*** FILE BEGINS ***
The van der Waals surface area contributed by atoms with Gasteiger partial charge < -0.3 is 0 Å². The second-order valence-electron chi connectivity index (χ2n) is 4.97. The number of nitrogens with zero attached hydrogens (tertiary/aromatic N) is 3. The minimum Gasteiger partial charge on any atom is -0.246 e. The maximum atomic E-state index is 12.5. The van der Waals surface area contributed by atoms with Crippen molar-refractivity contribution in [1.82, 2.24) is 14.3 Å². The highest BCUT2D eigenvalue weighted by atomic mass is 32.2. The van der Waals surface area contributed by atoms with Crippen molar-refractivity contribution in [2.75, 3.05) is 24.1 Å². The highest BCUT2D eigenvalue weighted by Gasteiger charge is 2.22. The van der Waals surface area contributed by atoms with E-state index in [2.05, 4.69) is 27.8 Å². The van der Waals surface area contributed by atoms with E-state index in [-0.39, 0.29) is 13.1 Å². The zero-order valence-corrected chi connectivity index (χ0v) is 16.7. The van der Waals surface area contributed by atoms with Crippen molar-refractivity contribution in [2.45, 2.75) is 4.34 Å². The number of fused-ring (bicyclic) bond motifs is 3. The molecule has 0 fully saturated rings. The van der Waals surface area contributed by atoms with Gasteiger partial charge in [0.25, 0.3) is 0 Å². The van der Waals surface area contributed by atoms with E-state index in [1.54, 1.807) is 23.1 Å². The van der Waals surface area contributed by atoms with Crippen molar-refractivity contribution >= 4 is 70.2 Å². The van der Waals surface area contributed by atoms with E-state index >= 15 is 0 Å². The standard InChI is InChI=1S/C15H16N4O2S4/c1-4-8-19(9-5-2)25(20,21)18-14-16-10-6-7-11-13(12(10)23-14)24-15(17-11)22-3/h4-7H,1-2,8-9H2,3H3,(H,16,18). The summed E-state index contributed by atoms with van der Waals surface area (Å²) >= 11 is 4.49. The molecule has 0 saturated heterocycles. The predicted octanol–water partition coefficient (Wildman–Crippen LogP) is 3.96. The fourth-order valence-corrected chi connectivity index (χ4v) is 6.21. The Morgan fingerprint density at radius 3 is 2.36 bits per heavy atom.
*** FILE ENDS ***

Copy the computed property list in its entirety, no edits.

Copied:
The van der Waals surface area contributed by atoms with Gasteiger partial charge < -0.3 is 0 Å². The second-order valence-electron chi connectivity index (χ2n) is 4.97. The number of nitrogens with zero attached hydrogens (tertiary/aromatic N) is 3. The minimum Gasteiger partial charge on any atom is -0.246 e. The maximum atomic E-state index is 12.5. The van der Waals surface area contributed by atoms with Crippen molar-refractivity contribution in [1.82, 2.24) is 14.3 Å². The highest BCUT2D eigenvalue weighted by atomic mass is 32.2. The van der Waals surface area contributed by atoms with Crippen molar-refractivity contribution in [2.75, 3.05) is 24.1 Å². The highest BCUT2D eigenvalue weighted by Gasteiger charge is 2.22. The van der Waals surface area contributed by atoms with E-state index in [2.05, 4.69) is 27.8 Å². The van der Waals surface area contributed by atoms with E-state index in [-0.39, 0.29) is 13.1 Å². The zero-order valence-corrected chi connectivity index (χ0v) is 16.7. The van der Waals surface area contributed by atoms with Crippen molar-refractivity contribution in [2.45, 2.75) is 4.34 Å². The number of fused-ring (bicyclic) bond motifs is 3. The molecule has 0 fully saturated rings. The van der Waals surface area contributed by atoms with Gasteiger partial charge in [0.25, 0.3) is 0 Å². The van der Waals surface area contributed by atoms with E-state index in [1.54, 1.807) is 23.1 Å². The van der Waals surface area contributed by atoms with Crippen molar-refractivity contribution >= 4 is 70.2 Å². The van der Waals surface area contributed by atoms with E-state index >= 15 is 0 Å². The standard InChI is InChI=1S/C15H16N4O2S4/c1-4-8-19(9-5-2)25(20,21)18-14-16-10-6-7-11-13(12(10)23-14)24-15(17-11)22-3/h4-7H,1-2,8-9H2,3H3,(H,16,18). The summed E-state index contributed by atoms with van der Waals surface area (Å²) >= 11 is 4.49. The molecule has 0 saturated heterocycles. The predicted octanol–water partition coefficient (Wildman–Crippen LogP) is 3.96. The fourth-order valence-corrected chi connectivity index (χ4v) is 6.21. The Morgan fingerprint density at radius 3 is 2.36 bits per heavy atom.